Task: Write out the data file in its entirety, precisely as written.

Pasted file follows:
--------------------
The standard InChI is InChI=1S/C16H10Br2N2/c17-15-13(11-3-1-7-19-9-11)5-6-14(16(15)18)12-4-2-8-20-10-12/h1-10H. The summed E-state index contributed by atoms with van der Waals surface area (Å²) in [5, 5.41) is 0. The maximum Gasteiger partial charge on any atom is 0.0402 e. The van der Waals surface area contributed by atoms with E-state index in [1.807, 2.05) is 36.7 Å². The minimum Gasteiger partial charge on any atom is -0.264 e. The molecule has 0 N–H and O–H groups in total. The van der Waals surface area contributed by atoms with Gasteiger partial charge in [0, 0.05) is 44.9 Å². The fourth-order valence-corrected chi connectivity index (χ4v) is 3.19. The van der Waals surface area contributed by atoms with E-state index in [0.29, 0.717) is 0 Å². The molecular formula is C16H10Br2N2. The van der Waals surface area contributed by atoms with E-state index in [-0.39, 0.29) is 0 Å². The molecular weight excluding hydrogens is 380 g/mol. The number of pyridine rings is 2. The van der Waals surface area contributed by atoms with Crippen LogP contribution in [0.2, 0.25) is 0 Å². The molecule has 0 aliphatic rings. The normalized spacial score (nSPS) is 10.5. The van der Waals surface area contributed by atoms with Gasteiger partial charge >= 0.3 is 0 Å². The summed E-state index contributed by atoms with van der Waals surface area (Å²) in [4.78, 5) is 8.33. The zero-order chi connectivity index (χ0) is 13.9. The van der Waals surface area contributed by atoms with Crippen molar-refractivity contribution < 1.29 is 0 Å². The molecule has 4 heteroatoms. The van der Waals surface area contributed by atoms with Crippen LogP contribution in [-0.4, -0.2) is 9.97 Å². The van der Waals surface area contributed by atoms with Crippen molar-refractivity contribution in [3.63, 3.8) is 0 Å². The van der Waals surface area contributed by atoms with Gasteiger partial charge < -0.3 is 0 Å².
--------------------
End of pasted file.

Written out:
The standard InChI is InChI=1S/C16H10Br2N2/c17-15-13(11-3-1-7-19-9-11)5-6-14(16(15)18)12-4-2-8-20-10-12/h1-10H. The summed E-state index contributed by atoms with van der Waals surface area (Å²) in [5, 5.41) is 0. The maximum Gasteiger partial charge on any atom is 0.0402 e. The van der Waals surface area contributed by atoms with E-state index in [1.807, 2.05) is 36.7 Å². The minimum Gasteiger partial charge on any atom is -0.264 e. The molecule has 0 N–H and O–H groups in total. The van der Waals surface area contributed by atoms with Gasteiger partial charge in [0, 0.05) is 44.9 Å². The fourth-order valence-corrected chi connectivity index (χ4v) is 3.19. The van der Waals surface area contributed by atoms with E-state index in [0.29, 0.717) is 0 Å². The molecular formula is C16H10Br2N2. The van der Waals surface area contributed by atoms with E-state index in [-0.39, 0.29) is 0 Å². The molecular weight excluding hydrogens is 380 g/mol. The number of pyridine rings is 2. The van der Waals surface area contributed by atoms with Crippen LogP contribution in [0.2, 0.25) is 0 Å². The molecule has 0 aliphatic rings. The normalized spacial score (nSPS) is 10.5. The van der Waals surface area contributed by atoms with Gasteiger partial charge >= 0.3 is 0 Å². The summed E-state index contributed by atoms with van der Waals surface area (Å²) in [4.78, 5) is 8.33. The zero-order chi connectivity index (χ0) is 13.9. The van der Waals surface area contributed by atoms with Crippen molar-refractivity contribution < 1.29 is 0 Å². The molecule has 4 heteroatoms. The van der Waals surface area contributed by atoms with Crippen LogP contribution in [-0.4, -0.2) is 9.97 Å². The van der Waals surface area contributed by atoms with Crippen molar-refractivity contribution in [3.63, 3.8) is 0 Å². The van der Waals surface area contributed by atoms with Gasteiger partial charge < -0.3 is 0 Å².